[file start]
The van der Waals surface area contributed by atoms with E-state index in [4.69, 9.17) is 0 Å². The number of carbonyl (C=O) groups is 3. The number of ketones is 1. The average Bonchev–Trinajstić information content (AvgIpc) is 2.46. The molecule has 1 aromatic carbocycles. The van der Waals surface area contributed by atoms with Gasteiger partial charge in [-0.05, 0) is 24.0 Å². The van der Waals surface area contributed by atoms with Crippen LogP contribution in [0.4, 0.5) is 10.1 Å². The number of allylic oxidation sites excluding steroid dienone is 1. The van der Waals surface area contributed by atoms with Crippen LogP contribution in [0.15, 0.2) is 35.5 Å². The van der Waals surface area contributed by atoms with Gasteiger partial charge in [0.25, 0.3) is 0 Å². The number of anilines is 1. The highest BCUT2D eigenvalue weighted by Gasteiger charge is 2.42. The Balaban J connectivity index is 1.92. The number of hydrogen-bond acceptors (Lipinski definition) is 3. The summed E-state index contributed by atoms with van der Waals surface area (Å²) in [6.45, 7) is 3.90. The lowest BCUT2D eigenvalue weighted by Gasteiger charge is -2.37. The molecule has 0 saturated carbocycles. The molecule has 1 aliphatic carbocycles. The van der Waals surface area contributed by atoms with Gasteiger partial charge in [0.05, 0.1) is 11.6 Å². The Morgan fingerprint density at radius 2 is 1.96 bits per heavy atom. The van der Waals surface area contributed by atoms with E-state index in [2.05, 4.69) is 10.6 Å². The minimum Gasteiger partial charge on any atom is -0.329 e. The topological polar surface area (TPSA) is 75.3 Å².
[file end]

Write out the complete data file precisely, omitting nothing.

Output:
The van der Waals surface area contributed by atoms with E-state index in [4.69, 9.17) is 0 Å². The number of carbonyl (C=O) groups is 3. The number of ketones is 1. The average Bonchev–Trinajstić information content (AvgIpc) is 2.46. The molecule has 1 aromatic carbocycles. The van der Waals surface area contributed by atoms with Gasteiger partial charge in [-0.05, 0) is 24.0 Å². The van der Waals surface area contributed by atoms with Crippen LogP contribution in [0.4, 0.5) is 10.1 Å². The number of allylic oxidation sites excluding steroid dienone is 1. The van der Waals surface area contributed by atoms with Crippen LogP contribution in [0.15, 0.2) is 35.5 Å². The van der Waals surface area contributed by atoms with Gasteiger partial charge in [0.25, 0.3) is 0 Å². The number of anilines is 1. The highest BCUT2D eigenvalue weighted by Gasteiger charge is 2.42. The Balaban J connectivity index is 1.92. The number of hydrogen-bond acceptors (Lipinski definition) is 3. The summed E-state index contributed by atoms with van der Waals surface area (Å²) in [6.45, 7) is 3.90. The lowest BCUT2D eigenvalue weighted by Gasteiger charge is -2.37. The molecule has 0 saturated carbocycles. The molecule has 1 aliphatic carbocycles. The van der Waals surface area contributed by atoms with Gasteiger partial charge in [0.05, 0.1) is 11.6 Å². The Morgan fingerprint density at radius 2 is 1.96 bits per heavy atom. The van der Waals surface area contributed by atoms with E-state index in [2.05, 4.69) is 10.6 Å². The minimum Gasteiger partial charge on any atom is -0.329 e. The topological polar surface area (TPSA) is 75.3 Å².